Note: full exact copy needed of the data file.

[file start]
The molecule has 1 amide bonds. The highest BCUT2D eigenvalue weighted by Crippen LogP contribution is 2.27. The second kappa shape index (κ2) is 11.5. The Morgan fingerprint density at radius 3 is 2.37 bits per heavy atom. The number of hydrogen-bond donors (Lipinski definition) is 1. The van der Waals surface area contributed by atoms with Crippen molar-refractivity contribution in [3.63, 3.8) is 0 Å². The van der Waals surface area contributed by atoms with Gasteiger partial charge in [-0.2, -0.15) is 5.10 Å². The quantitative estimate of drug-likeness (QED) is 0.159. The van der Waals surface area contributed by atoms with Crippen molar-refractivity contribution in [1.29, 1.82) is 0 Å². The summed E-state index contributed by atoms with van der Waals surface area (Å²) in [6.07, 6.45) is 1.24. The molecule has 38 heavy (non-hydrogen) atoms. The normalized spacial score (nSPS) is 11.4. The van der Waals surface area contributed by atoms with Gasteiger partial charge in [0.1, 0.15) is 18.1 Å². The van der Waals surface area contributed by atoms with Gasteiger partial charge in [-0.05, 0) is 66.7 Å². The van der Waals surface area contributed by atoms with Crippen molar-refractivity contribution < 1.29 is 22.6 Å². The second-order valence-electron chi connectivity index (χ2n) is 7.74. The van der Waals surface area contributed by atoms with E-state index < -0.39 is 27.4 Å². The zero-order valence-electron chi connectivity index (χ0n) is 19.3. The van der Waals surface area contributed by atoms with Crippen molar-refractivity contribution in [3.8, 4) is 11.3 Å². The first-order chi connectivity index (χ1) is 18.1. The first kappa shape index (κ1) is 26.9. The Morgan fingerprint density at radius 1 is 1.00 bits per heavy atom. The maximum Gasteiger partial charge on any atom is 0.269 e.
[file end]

The molecule has 1 amide bonds. The highest BCUT2D eigenvalue weighted by Crippen LogP contribution is 2.27. The second kappa shape index (κ2) is 11.5. The Morgan fingerprint density at radius 3 is 2.37 bits per heavy atom. The number of hydrogen-bond donors (Lipinski definition) is 1. The van der Waals surface area contributed by atoms with Crippen molar-refractivity contribution in [3.63, 3.8) is 0 Å². The van der Waals surface area contributed by atoms with Gasteiger partial charge in [-0.2, -0.15) is 5.10 Å². The quantitative estimate of drug-likeness (QED) is 0.159. The van der Waals surface area contributed by atoms with Crippen molar-refractivity contribution in [1.29, 1.82) is 0 Å². The summed E-state index contributed by atoms with van der Waals surface area (Å²) in [6.07, 6.45) is 1.24. The molecule has 38 heavy (non-hydrogen) atoms. The normalized spacial score (nSPS) is 11.4. The van der Waals surface area contributed by atoms with Gasteiger partial charge in [0.1, 0.15) is 18.1 Å². The van der Waals surface area contributed by atoms with Gasteiger partial charge in [-0.05, 0) is 66.7 Å². The van der Waals surface area contributed by atoms with Crippen molar-refractivity contribution < 1.29 is 22.6 Å². The second-order valence-electron chi connectivity index (χ2n) is 7.74. The van der Waals surface area contributed by atoms with E-state index < -0.39 is 27.4 Å². The zero-order valence-electron chi connectivity index (χ0n) is 19.3. The van der Waals surface area contributed by atoms with Crippen molar-refractivity contribution in [3.8, 4) is 11.3 Å². The first-order chi connectivity index (χ1) is 18.1. The first kappa shape index (κ1) is 26.9. The Morgan fingerprint density at radius 1 is 1.00 bits per heavy atom. The maximum Gasteiger partial charge on any atom is 0.269 e.